Guidelines for reducing calories
You should aim to have your cat reach an ideal weight in 6 to 12 months, depending on the initial weight. As a general rule of thumb, dropping one pound per month is ideal.
Don’t give human food
Can’t resist their cute purr at the table? You must! Feeding even the smallest scraps of human food can dramatically add to your cat’s calorie intake. Remember, cats are many times smaller than humans, and what seems like a crumb to you, can actually be a huge amount of a cat’s daily calorie allowance!
Protein & Fiber
High carbohydrate cat foods are not ideal for weight loss2. Ask your vet if you can switch over to a food that contains more protein and dietary fiber, as this will ensure your cat feels full long after eating.
Instructions on the packaging
Feeding guides on packets are useful if your cat’s weight is OK and you want to maintain it, or if you are using a prescription weight loss diet. If you want to follow these closely, it is very important to weigh the food out accurately using weighing scales. Scoops are inaccurate, and it’s easy to overfill them.
How to tell if your cat needs to lose weight
How do you know if your cat is obese? Ideally, you would have regular weigh-ins with your veterinarian every six months. This should ensure any significant weight gain is picked up early. But you can also monitor your cat’s weight at home. Your own scale may not be as accurate as the vets’, but it should still give you a pretty good idea if things are headed in the right direction.
On average, most adult cat breeds should weigh between 7.9 – 9.7 lb. But this is of course highly dependent on breed, sex, and other factors, so you might have to consult your veterinary technician if you aren’t sure what the ideal weight is.
Body condition score
Another way to tell if your cat is too heavy is to assess their ‘body condition score’:
- Look at the side profile. The belly should be tucked up behind the ribs, not rounded or sagging.
- Look at your cat from above. They should have an obvious waist.
- Feel the ribs. The ribs shouldn’t be sticking out, but you should be able to feel them easily. If you have to press down at all, your cat is probably carrying excess fat.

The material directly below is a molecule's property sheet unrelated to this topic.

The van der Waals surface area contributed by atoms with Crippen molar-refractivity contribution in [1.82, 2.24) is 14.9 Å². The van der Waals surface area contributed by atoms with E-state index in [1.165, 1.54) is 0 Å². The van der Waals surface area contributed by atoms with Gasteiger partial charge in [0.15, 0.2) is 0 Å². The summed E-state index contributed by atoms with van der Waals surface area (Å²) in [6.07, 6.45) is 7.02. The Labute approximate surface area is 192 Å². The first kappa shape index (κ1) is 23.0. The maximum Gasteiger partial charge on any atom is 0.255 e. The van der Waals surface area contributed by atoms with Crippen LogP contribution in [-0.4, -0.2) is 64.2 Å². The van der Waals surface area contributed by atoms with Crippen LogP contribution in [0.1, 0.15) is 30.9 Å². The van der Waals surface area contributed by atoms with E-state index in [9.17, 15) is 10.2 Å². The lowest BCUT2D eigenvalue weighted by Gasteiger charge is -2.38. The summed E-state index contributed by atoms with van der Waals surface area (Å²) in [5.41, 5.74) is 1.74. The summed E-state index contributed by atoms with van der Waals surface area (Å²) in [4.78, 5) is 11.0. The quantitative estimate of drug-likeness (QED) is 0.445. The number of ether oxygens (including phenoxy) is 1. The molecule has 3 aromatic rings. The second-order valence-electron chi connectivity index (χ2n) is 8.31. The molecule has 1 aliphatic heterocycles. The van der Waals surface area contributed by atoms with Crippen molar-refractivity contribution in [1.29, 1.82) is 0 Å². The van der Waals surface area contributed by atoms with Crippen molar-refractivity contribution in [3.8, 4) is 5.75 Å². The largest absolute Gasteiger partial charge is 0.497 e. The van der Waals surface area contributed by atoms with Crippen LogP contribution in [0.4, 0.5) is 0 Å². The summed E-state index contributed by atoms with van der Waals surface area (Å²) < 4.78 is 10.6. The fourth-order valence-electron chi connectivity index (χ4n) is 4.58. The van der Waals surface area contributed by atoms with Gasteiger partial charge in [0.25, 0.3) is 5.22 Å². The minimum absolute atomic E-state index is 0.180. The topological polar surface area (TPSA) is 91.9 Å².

- Stroke the spine. Again, it shouldn’t be sticking out, but you should be able to feel it without having to push down hard.
Weight Loss Diets
Feline weight reduction is mainly achieved through critical diet changes and activity. Encourage your cat to drink plenty of fresh water, as it also helps reduce hunger pangs and aids digestion. Wet food can aid weight loss since it has a large amount of water and tends to be lower in carbohydrates. If you feed dry food and your cat isn’t good at grazing, weigh out how much your cat needs over 24 hours, then split the total amount into small regular meals.
Diets for weight loss have three main goals: to reduce calories, to increase satiety (feeling full), and to be nutritionally balanced. There are many diets aimed at weight loss to choose from, but many ‘diet’ or ‘lite’ foods are not enough to get your cat to lose weight.
Does my cat need a prescription weight loss diet?
Prescription diets are often the best for feline weight loss, especially when you’ve tried and failed with other methods. Most are high in protein, low in fat, and high in vitamins and minerals, meaning you can feed less of them without unbalancing the diet. Some use specific fiber, to ensure your cat feels full after a meal. The newer prescription diets even contain ingredients aimed to increase metabolism and ‘kick start’ your cat’s weight loss!
Because they’re prescription diets, they’re designed to be used under veterinary supervision- your veterinary team can therefore recommend the best product for your cat. Any new food needs to be introduced slowly over three weeks; to prevent diarrhea and to allow your cat to adapt. Start with a tiny amount and gradually increase the ratio of new food to old over the weeks.
Successful weight loss in cats can feel daunting, with a seemingly long road ahead. However, the benefits of persevering are enormous and well worth it! The result will be a more active, happier kitty!
What have you done to help your cat shed some pounds? Let us know in the comments.